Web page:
FALMOUTH — After a joyous and musical start to the May 24 meeting with a resolution to congratulate the middle school jazz band, the “Iron Twinkies,” for their Division I win at the Maine State Jazz Festival, the Town Council moved through a packed agenda.
More than 80 people attended the meeting, many of whom spoke out against the town’s plan to remove 174 street lights.
The reduction, which would save the town approximately $20,000, is part of the approved fiscal 2011 budget. Central Maine Power Co. owns the lights and charges lease fees for towns to keep them lit.
The lights were marked with bright green signs two weeks ago, and since then, the town has received more than 70 comments from citizens. At the meeting, 25 people asked that specific lights be spared, many citing safety concerns.
“The biggest deterrent to crime is light,” said David Murdoch, who presented a petition signed by 72 residents along Brook Road, which had six lights targeted for elimination.
“The primary role of government is to protect its citizens,” he said.
Town Manager Nathan Poore said he, the police chief and Budgeting and Purchasing Director Randy Davis met early in the week to reconsider some of the criteria used to determine whether a light would be eliminated.
“We are considering taking dead-end street lights off the table,” Poore said.
Many residents from the area known as “the flats,” or the high-density development just before the Route 1 bridge over the Presumpscot River, spoke out against the nearly 50 percent removal of lights in their neighborhood.
“It’s a very tight-knit community,” Payson Road resident Roger Clement said. “The street is an extension of our yards. Lots of kids roll their bikes down the driveway and into the street.”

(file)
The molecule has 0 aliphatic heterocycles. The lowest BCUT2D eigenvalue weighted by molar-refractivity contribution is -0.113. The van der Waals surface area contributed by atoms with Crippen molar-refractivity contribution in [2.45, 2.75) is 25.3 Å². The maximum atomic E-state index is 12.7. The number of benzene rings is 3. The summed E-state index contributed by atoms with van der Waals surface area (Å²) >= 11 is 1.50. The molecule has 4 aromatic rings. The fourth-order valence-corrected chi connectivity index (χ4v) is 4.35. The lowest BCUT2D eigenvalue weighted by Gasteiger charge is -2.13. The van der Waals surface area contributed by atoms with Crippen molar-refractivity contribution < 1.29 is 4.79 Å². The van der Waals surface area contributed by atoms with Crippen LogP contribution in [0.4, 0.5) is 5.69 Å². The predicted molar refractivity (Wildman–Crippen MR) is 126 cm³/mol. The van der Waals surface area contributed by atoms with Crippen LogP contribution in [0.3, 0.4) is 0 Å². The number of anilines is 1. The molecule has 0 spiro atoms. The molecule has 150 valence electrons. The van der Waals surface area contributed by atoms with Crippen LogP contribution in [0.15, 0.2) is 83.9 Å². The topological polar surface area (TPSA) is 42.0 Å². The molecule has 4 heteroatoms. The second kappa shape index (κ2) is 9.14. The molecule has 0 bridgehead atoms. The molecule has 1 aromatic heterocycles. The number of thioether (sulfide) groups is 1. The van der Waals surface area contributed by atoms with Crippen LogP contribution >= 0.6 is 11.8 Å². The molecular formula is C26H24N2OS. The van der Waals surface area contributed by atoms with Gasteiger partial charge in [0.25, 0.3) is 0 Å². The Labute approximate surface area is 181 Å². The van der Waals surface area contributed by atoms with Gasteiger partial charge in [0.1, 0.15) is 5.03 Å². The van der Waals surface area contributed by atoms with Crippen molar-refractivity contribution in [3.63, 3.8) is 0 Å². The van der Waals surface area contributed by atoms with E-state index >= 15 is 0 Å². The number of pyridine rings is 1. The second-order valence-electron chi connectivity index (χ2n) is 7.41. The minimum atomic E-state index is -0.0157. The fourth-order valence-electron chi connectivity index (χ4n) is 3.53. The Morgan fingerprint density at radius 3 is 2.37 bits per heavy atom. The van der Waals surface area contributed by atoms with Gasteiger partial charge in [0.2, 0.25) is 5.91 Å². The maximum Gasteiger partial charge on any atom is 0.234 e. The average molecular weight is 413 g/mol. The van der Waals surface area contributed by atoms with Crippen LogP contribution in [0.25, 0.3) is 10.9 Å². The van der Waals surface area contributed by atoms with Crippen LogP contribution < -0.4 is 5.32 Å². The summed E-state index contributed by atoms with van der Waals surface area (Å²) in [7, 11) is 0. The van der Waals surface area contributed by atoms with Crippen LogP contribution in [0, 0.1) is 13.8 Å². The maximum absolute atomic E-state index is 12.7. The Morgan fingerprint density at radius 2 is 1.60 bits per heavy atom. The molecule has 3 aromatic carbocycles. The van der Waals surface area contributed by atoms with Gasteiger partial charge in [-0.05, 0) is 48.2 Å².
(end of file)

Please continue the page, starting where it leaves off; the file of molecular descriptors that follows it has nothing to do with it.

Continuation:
The residents said the community contained people of all ages, and that people frequently congregated in the streets to play games, chat with neighbors, or go for walks.
While the majority of speakers were opposed to the plan, several people spoke out in favor of the street light removals.
“I’m in favor of the proposal,” said Glen Brand of Johnson Road. “We requested our light be turned off.”
Brand suggested the town look at other communities that have already done street light reductions to see if crime levels rose.
“There are rational fears about safety and irrational fears about safety,” he said.
Several people asked that the town investigate alternative light bulbs and energy sources, which could cut back on the cost of electricity. Poore explained that because the town did not own the lights, it had no say over what kind of bulbs are used.
In other business, the council voted unanimously to table a decision on the Natural Resources amendment to the zoning and site plan review ordinance, which contains the hotly contested vernal pool protections.
The Planning Board is reviewing the ordinance amendment and is presenting an amended version to the Community Development Committee on June 1. Once the CDC votes on the amendment with the planning board’s changes, the council will likely take the issue up again.
The council declined to vote on a resolution to accept and approve the Energy and Climate Protection Plan as presented by the Green Ribbon Commission.
Instead, the council asked that a committee be formed to prioritize the 24 recommendations. The committee will be made up of Councilors Tony Payne, Teresa Pierce, Poore, Davis, and two members of the Green Ribbon Commission.
The council also voted unanimously to approve the transfer of $80,000 from the undesignated fund balance to cover unanticipated general assistance costs.
Poore outlined the dramatic increase in general assistance requests over the past three years, starting with 48 cases in fiscal year 2008, up to 135 cases in fiscal year 2010, which runs through June 30.
Emily Parkhurst can be reached at 781-3661 ext. 125 or email@example.com